A high court in Botswana dismissed a case the government had brought against four San men accused of hunting in the Central Kalahari Game Reserve. The men, some of whom may have been G/wi, escaped a possible penalty of up to five years in prison.

San children in the KalahariAccording to a report by Innocent Tshukudu published on August 5 in The Voice, a Botswana newspaper, the men supposedly had been seen personally by President Ian Khama in April 2012 while he was flying in his airplane over the CKGR. The president was on a hunting trip. Mongwegi Gaoberekwe, Mohame Belesa, Thoama Tsenene and Dipuisano Mongwegi were apprehended by police, who confiscated their personal possessions: bows and arrows, spears, and livestock.

The men said that they were unaware that it was illegal to hunt on their land—they were just trying to feed their families. They were represented in court by attorney Monamo Aobakwe of Duma Boko and Company. That Botswana law firm has been representing the San in their conflicts with the government since the English attorney Gordon Bennett, who had won several earlier favorable decisions against the government, was barred from the country just over a year ago.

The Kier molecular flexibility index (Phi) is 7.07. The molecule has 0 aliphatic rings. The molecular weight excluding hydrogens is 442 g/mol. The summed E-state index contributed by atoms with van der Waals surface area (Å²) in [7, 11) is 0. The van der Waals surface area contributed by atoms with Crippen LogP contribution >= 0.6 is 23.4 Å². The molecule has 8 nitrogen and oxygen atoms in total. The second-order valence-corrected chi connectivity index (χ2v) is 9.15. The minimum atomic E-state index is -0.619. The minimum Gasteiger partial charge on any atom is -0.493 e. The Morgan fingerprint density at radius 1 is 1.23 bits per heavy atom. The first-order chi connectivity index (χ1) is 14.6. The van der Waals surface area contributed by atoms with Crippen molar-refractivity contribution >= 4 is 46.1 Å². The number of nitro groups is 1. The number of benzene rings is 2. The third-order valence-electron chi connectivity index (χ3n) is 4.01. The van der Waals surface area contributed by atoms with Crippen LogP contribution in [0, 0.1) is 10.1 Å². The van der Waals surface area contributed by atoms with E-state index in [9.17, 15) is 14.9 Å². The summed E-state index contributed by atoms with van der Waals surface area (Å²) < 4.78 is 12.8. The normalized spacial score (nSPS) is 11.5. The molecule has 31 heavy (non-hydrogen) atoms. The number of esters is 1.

Mr. Bennett had represented the San people in a major victory in the Botswana courts in 2006, which overturned the government’s earlier attempt to force the people completely out of their historic lands in the Kalahari Desert, where they have lived for millennia. Despite that court ruling—that the San people must be allowed to live and hunt in the CKGR—the government, under President Khama, imposed a complete ban on their hunting as of January this year.

His government’s policy does permit, however, hunting at private game reserves that are patronized by wealthy trophy hunters. Police and wildlife agents have intimidated and arrested scores of San hunters and, according to the reporter, it has imposed a “shoot-to-kill” policy against suspected poachers.

Survival International, a major human rights NGO headquartered in London, also reported the court victory. SI has consistently supported the San people in their ongoing struggles against the various repressive measures taken by the government of Botswana. The organization quoted Attorney Monamo Aobakwe as saying that his clients “are all overjoyed at the ruling.” He went on to express appreciation to SI for their continuing, essential help in trying to secure freedom and justice for the G/wi and the other San people.